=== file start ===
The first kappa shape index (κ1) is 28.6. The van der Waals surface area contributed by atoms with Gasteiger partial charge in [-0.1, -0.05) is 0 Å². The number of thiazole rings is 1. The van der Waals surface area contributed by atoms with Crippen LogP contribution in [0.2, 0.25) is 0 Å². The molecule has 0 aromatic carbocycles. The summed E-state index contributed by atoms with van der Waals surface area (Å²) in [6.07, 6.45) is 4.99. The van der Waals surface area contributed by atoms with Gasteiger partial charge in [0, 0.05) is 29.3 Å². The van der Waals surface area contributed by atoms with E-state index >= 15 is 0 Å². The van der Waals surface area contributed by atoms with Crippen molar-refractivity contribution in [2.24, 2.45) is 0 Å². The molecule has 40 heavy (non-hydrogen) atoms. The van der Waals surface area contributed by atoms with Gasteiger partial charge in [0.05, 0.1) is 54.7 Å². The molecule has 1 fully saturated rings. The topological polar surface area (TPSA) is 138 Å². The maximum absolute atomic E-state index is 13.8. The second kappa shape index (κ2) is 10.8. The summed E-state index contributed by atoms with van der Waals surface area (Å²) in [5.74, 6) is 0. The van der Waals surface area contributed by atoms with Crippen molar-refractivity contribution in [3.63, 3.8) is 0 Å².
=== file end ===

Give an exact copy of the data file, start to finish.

The first kappa shape index (κ1) is 28.6. The van der Waals surface area contributed by atoms with Gasteiger partial charge in [-0.1, -0.05) is 0 Å². The number of thiazole rings is 1. The van der Waals surface area contributed by atoms with Crippen LogP contribution in [0.2, 0.25) is 0 Å². The molecule has 0 aromatic carbocycles. The summed E-state index contributed by atoms with van der Waals surface area (Å²) in [6.07, 6.45) is 4.99. The van der Waals surface area contributed by atoms with Gasteiger partial charge in [0, 0.05) is 29.3 Å². The van der Waals surface area contributed by atoms with E-state index >= 15 is 0 Å². The van der Waals surface area contributed by atoms with Crippen molar-refractivity contribution in [2.24, 2.45) is 0 Å². The molecule has 40 heavy (non-hydrogen) atoms. The van der Waals surface area contributed by atoms with Gasteiger partial charge in [0.05, 0.1) is 54.7 Å². The molecule has 1 fully saturated rings. The topological polar surface area (TPSA) is 138 Å². The maximum absolute atomic E-state index is 13.8. The second kappa shape index (κ2) is 10.8. The summed E-state index contributed by atoms with van der Waals surface area (Å²) in [5.74, 6) is 0. The van der Waals surface area contributed by atoms with Crippen molar-refractivity contribution in [3.63, 3.8) is 0 Å².